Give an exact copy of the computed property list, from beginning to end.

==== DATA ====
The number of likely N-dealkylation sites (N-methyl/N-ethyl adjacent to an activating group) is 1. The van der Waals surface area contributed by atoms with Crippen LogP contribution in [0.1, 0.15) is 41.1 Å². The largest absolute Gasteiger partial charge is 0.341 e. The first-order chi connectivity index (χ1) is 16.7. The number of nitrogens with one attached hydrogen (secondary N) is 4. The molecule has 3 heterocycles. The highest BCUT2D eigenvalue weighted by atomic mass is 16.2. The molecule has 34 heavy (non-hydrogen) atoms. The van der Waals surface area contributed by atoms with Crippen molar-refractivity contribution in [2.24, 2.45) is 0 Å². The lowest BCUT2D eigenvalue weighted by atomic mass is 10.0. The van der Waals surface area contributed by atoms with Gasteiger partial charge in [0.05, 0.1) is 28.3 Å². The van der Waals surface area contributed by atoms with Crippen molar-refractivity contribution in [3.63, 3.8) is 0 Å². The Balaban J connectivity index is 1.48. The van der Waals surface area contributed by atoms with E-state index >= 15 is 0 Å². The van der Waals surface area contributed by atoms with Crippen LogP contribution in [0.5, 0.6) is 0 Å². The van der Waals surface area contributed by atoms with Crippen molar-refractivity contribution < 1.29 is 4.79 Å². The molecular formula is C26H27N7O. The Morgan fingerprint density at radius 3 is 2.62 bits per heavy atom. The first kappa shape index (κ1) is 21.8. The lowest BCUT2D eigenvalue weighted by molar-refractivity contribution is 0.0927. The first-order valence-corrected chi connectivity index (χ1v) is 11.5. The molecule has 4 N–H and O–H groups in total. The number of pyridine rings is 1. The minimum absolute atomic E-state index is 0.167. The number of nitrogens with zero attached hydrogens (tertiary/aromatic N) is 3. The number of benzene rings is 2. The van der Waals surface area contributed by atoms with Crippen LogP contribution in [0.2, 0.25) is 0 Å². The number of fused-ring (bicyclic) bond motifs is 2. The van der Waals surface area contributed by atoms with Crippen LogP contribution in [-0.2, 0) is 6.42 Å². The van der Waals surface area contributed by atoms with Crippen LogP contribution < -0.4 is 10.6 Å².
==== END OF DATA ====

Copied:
The number of likely N-dealkylation sites (N-methyl/N-ethyl adjacent to an activating group) is 1. The van der Waals surface area contributed by atoms with Crippen LogP contribution in [0.1, 0.15) is 41.1 Å². The largest absolute Gasteiger partial charge is 0.341 e. The first-order chi connectivity index (χ1) is 16.7. The number of nitrogens with one attached hydrogen (secondary N) is 4. The molecule has 3 heterocycles. The highest BCUT2D eigenvalue weighted by atomic mass is 16.2. The molecule has 34 heavy (non-hydrogen) atoms. The van der Waals surface area contributed by atoms with Crippen molar-refractivity contribution in [2.24, 2.45) is 0 Å². The lowest BCUT2D eigenvalue weighted by atomic mass is 10.0. The van der Waals surface area contributed by atoms with Gasteiger partial charge in [0.05, 0.1) is 28.3 Å². The van der Waals surface area contributed by atoms with Crippen molar-refractivity contribution in [3.63, 3.8) is 0 Å². The Balaban J connectivity index is 1.48. The van der Waals surface area contributed by atoms with E-state index >= 15 is 0 Å². The van der Waals surface area contributed by atoms with Crippen LogP contribution in [0.5, 0.6) is 0 Å². The van der Waals surface area contributed by atoms with Crippen molar-refractivity contribution < 1.29 is 4.79 Å². The molecular formula is C26H27N7O. The Morgan fingerprint density at radius 3 is 2.62 bits per heavy atom. The first kappa shape index (κ1) is 21.8. The lowest BCUT2D eigenvalue weighted by molar-refractivity contribution is 0.0927. The first-order valence-corrected chi connectivity index (χ1v) is 11.5. The molecule has 4 N–H and O–H groups in total. The number of pyridine rings is 1. The minimum absolute atomic E-state index is 0.167. The number of nitrogens with zero attached hydrogens (tertiary/aromatic N) is 3. The number of benzene rings is 2. The van der Waals surface area contributed by atoms with Crippen LogP contribution in [0.2, 0.25) is 0 Å². The number of fused-ring (bicyclic) bond motifs is 2. The van der Waals surface area contributed by atoms with Crippen LogP contribution in [-0.2, 0) is 6.42 Å². The van der Waals surface area contributed by atoms with Crippen LogP contribution < -0.4 is 10.6 Å².